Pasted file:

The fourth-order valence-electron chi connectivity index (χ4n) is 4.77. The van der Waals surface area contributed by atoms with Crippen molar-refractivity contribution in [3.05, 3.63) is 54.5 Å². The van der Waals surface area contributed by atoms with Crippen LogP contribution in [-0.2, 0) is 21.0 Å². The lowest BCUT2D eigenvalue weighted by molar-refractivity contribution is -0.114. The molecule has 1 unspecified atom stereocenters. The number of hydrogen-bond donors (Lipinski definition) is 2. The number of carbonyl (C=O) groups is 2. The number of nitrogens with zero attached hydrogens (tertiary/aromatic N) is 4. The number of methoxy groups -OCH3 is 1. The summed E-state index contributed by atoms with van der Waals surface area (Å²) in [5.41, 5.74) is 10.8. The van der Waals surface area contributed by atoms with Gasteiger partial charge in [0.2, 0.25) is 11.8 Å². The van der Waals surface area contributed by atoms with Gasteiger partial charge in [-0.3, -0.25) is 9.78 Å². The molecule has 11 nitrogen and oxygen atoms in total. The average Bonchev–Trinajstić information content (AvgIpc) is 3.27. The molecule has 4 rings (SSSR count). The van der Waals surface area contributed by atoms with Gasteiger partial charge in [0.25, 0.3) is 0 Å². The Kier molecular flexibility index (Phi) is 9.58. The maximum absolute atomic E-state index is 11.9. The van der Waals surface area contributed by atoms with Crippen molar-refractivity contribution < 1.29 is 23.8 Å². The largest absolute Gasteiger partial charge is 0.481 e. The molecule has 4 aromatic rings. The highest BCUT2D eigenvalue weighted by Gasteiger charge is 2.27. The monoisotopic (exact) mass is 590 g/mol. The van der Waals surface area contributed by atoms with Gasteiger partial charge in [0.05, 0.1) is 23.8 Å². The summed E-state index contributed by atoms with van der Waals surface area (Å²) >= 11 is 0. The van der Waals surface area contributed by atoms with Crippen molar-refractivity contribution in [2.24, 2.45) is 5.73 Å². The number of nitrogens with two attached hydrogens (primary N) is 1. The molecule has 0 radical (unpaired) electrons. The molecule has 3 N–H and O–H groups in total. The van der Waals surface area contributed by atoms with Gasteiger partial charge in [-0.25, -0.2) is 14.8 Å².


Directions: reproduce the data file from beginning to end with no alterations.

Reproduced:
The fourth-order valence-electron chi connectivity index (χ4n) is 4.77. The van der Waals surface area contributed by atoms with Crippen molar-refractivity contribution in [3.05, 3.63) is 54.5 Å². The van der Waals surface area contributed by atoms with Crippen LogP contribution in [-0.2, 0) is 21.0 Å². The lowest BCUT2D eigenvalue weighted by molar-refractivity contribution is -0.114. The molecule has 1 unspecified atom stereocenters. The number of hydrogen-bond donors (Lipinski definition) is 2. The number of carbonyl (C=O) groups is 2. The number of nitrogens with zero attached hydrogens (tertiary/aromatic N) is 4. The number of methoxy groups -OCH3 is 1. The summed E-state index contributed by atoms with van der Waals surface area (Å²) in [5.41, 5.74) is 10.8. The van der Waals surface area contributed by atoms with Gasteiger partial charge in [0.2, 0.25) is 11.8 Å². The van der Waals surface area contributed by atoms with Gasteiger partial charge in [-0.3, -0.25) is 9.78 Å². The molecule has 11 nitrogen and oxygen atoms in total. The average Bonchev–Trinajstić information content (AvgIpc) is 3.27. The molecule has 4 rings (SSSR count). The van der Waals surface area contributed by atoms with Gasteiger partial charge in [0.25, 0.3) is 0 Å². The Kier molecular flexibility index (Phi) is 9.58. The maximum absolute atomic E-state index is 11.9. The van der Waals surface area contributed by atoms with Crippen molar-refractivity contribution < 1.29 is 23.8 Å². The largest absolute Gasteiger partial charge is 0.481 e. The molecule has 4 aromatic rings. The highest BCUT2D eigenvalue weighted by Gasteiger charge is 2.27. The monoisotopic (exact) mass is 590 g/mol. The van der Waals surface area contributed by atoms with Gasteiger partial charge in [0.05, 0.1) is 23.8 Å². The summed E-state index contributed by atoms with van der Waals surface area (Å²) >= 11 is 0. The van der Waals surface area contributed by atoms with Crippen molar-refractivity contribution in [2.24, 2.45) is 5.73 Å². The number of nitrogens with two attached hydrogens (primary N) is 1. The molecule has 0 radical (unpaired) electrons. The molecule has 3 N–H and O–H groups in total. The van der Waals surface area contributed by atoms with Gasteiger partial charge in [-0.25, -0.2) is 14.8 Å².